By Scott Whitlock | February 23, 2015 | 11:03 AM EST

Hollywood conservative John Ratzenberger, best known for starring in the long-running Cheers, appeared on Fox News, Friday, to blast liberal elitists who look down on those without college degrees. Your World anchor Neil Cavuto referenced Scott Walker and noted, "He didn't finish college. So, he doesn't have that prestigious degree. He could be up against an Ivy Leaguer like Hillary Clinton." Ratzenberger zinged, "You know Ivy Leaguers and I know Ivy Leaguers. And I tell you, those are not the people whose houses you rush to after an earthquake." 

By Jeffrey Meyer | February 23, 2015 | 10:29 AM EST

For the fifth day in a row, the “big three” (ABC, CBS, and NBC) networks have obsessed over comments made by former New York City Mayor Rudy Giuliani in which he questioned President Obama’s love of America. Since the Giuliani story first broke on Thursday, February 19, the “big three” have given the story 21 minutes and 22 seconds of coverage, with NBC representing 14 minutes and 53 seconds of that total.

By Tom Blumer | February 23, 2015 | 10:25 AM EST

On Friday, Jim Kuhnhenn at the Associated Press, aka the Administration's Press, seemed to enjoy President Barack Obama's rant against Republicans and others grossly dissatisfied with the economy's performance on his watch. He described Obama as "taunting Republicans" in his speech at the Democratic Party's winter meeting in Washington.

The wire service itself seems less enamored of Kuhnhenn's less than presidential portrayal of Obama. Based on a search on "taunting," the first word in his report, it is no longer present at the AP's national site.

By Kyle Drennen | February 23, 2015 | 10:11 AM EST

During an interview with House of Cards actor Kevin Spacey for NBC's Meet the Press on Sunday, correspondent Cynthia McFadden noted: "A life-long Democrat, Spacey says he, like many Americans, is frustrated with Washington." Spacey proclaimed: "I think that what is truly unfortunate is when an entire party makes a decision that they're going to block every single thing that a president wants to accomplish. It's very – it's very hard to get anything done in those circumstances."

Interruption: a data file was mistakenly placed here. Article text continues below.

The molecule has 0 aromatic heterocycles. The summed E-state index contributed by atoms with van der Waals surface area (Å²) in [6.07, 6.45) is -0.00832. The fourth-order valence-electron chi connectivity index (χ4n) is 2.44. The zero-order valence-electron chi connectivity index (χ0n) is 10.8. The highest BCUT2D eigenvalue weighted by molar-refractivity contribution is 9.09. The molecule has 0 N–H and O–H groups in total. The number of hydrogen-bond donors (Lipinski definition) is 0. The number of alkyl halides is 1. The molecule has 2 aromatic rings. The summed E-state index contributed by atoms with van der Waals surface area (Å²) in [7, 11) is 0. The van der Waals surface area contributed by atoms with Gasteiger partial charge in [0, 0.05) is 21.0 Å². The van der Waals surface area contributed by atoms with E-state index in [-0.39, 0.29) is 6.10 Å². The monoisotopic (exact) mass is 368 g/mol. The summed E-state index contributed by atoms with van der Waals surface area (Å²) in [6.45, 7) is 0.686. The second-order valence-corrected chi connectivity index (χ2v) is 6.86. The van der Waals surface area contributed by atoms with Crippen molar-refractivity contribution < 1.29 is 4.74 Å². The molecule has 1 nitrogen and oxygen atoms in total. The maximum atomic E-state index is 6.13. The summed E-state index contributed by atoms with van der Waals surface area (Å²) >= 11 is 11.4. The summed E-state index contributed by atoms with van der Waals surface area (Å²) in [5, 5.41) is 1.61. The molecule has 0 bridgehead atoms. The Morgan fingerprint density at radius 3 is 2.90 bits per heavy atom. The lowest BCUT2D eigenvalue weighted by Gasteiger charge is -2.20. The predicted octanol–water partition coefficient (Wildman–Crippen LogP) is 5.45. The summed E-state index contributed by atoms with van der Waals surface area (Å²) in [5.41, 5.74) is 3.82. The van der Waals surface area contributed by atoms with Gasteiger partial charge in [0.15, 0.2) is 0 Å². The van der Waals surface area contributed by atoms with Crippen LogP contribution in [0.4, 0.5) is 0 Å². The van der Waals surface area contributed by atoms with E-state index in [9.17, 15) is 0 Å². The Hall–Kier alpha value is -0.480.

By Mark Finkelstein | February 23, 2015 | 9:50 AM EST

MSNBC might like to replace "Lean Forward" with a new slogan: "Dissent Is Unpatriotic."

On today's Morning Joe, discussing the Rudy flap, Mika Brzezinski said: "I question the patriotism of someone who questions the president's patriotism." Joe Scarborough retorted that for years on MSNBC, Keith Olbermann got away with saying much worse about W without criticism from Mika or others in the MSM.

By Tim Graham | February 23, 2015 | 9:03 AM EST

On their front page Monday, The Washington Post explored Team Obama’s pursuit of a presidential library to further his legacy. The headline was “Which side of Chicago is Obama’s kind of town?”

The story by Nick Anderson lovingly chronicles the people campaigning for Obama’s “presidential center,” and contained zero mention of a recent left-wing “die-in” against the more  upscale option at the University of Chicago, as we noted in mid-January.

By Rich Noyes | February 23, 2015 | 8:52 AM EST

This week, after a federal judge delays implementation of President Obama's executive amnesty, the networks frame it as “a historic day... on hold,” and a ruling that “dashes American dreams for millions of families.” Also, a rogues’ gallery of journalists led by Dan Rather leap to the defense of suspended NBC News anchor Brian Williams, while others in the media wish we'd stop talking about ISIS terrorists in favor of something more important: global warming.

By Tom Blumer | February 23, 2015 | 12:08 AM EST

In his Friday Washington Post column, Dana Milbank accused Scott Walker of "cowardice" which "ought to disqualify him as a serious presidential contender."

Walker's alleged "cowardice" was his failure to disown the following remark made by New York City Mayor Rudy Giuliani: “I do not believe that the president loves America.” Last time I checked, Rudy's entitled to his opinion, and Walker's entitled to opt out of psychoanalyzing the Oval Office's current occupant. This sent Milbank into a a blind fury (bolds and numbered tags are mine):